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Minimally manipulated oligodendrocyte precursor cells retain exclusive commitment to the oligodendrocyte lineage following transplantation into intact and injured hippocampus.

TitleMinimally manipulated oligodendrocyte precursor cells retain exclusive commitment to the oligodendrocyte lineage following transplantation into intact and injured hippocampus.
Publication TypeJournal Article
Year of Publication2007
AuthorsWebber DJ, Compston A, Chandran S
JournalEur J Neurosci
Volume26
Issue7
Pagination1791-800
Date Published2007 Oct
ISSN0953-816X
KeywordsAge Factors, Animals, Animals, Genetically Modified, Animals, Newborn, Brain Injuries, Cell Count, Cell Differentiation, Cells, Cultured, Culture Media, Conditioned, Green Fluorescent Proteins, Hippocampus, Nerve Tissue Proteins, Oligodendroglia, Rats, Stem Cell Transplantation, Stem Cells
Abstract

Oligodendrocyte precursor cells (OPCs) are widely regarded as the best characterized cell population in the mammalian CNS and until recently were believed to be a lineage-restricted precursor terminally differentiating to postmitotic oligodendrocytes. Recent evidence has suggested that OPCs may have in vitro and in vivo neuronal potential. In this report we examine the differentiation potential of cortical OPC populations following transplantation into the neurogenic environment of the intact neonatal and adult hippocampus. Donor OPCs were minimally manipulated and not subjected to long-term ex vivo manipulation such as expansion or treatment with mitogens. Minimally manipulated OPCs did not exhibit any intrinsic neuronal potential in vitro prior to transplantation. Following transplantation of GFP-OPCs into intact neonatal and adult hippocampus, cells were able to survive and integrate for at least 14 weeks but did not exhibit neuronal differentiation. Induction of a focal neurotoxic lesion also did not result in neuronal differentiation of graft-derived OPCs. These findings show that unselected and unmanipulated populations of cortical OPCs remain as precursor cells, commit to the oligodendrocyte lineage and fail to respond to the extrinsic cues of a neurogenic or injured environment.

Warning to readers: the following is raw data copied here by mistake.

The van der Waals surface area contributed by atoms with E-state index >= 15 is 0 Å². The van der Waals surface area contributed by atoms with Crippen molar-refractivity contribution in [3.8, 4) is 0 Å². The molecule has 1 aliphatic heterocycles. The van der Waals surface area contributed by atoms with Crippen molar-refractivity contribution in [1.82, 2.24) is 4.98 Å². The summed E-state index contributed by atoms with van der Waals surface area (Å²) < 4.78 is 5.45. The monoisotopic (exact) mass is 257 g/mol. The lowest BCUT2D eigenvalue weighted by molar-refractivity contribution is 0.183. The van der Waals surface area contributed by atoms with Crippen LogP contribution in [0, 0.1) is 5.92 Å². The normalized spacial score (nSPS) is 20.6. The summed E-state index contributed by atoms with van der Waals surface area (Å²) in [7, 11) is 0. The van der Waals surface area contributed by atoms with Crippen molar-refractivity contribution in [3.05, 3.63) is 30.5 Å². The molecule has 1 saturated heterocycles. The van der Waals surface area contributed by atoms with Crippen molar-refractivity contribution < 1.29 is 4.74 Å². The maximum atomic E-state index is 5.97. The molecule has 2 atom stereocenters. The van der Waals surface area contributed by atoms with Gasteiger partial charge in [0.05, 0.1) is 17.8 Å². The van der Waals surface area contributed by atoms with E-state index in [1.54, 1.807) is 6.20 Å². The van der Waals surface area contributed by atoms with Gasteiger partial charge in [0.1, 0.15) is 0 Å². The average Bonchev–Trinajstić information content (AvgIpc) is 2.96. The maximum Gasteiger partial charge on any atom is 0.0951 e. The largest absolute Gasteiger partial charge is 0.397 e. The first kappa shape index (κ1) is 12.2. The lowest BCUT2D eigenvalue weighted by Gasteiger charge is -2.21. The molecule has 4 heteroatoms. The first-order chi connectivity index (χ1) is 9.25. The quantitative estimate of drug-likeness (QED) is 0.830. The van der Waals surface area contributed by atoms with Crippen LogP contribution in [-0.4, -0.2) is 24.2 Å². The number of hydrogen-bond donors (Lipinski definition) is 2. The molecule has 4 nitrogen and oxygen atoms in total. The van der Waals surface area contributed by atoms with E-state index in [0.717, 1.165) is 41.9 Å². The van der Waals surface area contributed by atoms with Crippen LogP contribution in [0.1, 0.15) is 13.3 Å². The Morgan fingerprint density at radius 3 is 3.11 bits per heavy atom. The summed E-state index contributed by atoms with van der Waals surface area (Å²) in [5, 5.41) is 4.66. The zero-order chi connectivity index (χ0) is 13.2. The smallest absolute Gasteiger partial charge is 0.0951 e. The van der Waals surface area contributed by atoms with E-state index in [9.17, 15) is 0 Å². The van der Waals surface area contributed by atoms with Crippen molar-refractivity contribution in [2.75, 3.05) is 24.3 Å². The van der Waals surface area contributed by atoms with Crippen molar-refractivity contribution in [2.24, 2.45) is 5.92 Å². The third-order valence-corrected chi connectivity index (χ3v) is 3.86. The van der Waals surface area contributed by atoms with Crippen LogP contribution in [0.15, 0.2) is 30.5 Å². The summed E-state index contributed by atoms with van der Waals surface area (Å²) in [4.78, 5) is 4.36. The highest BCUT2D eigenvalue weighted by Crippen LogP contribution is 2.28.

DOI10.1111/j.1460-9568.2007.05823.x
Alternate JournalEur. J. Neurosci.
PubMed ID17897393
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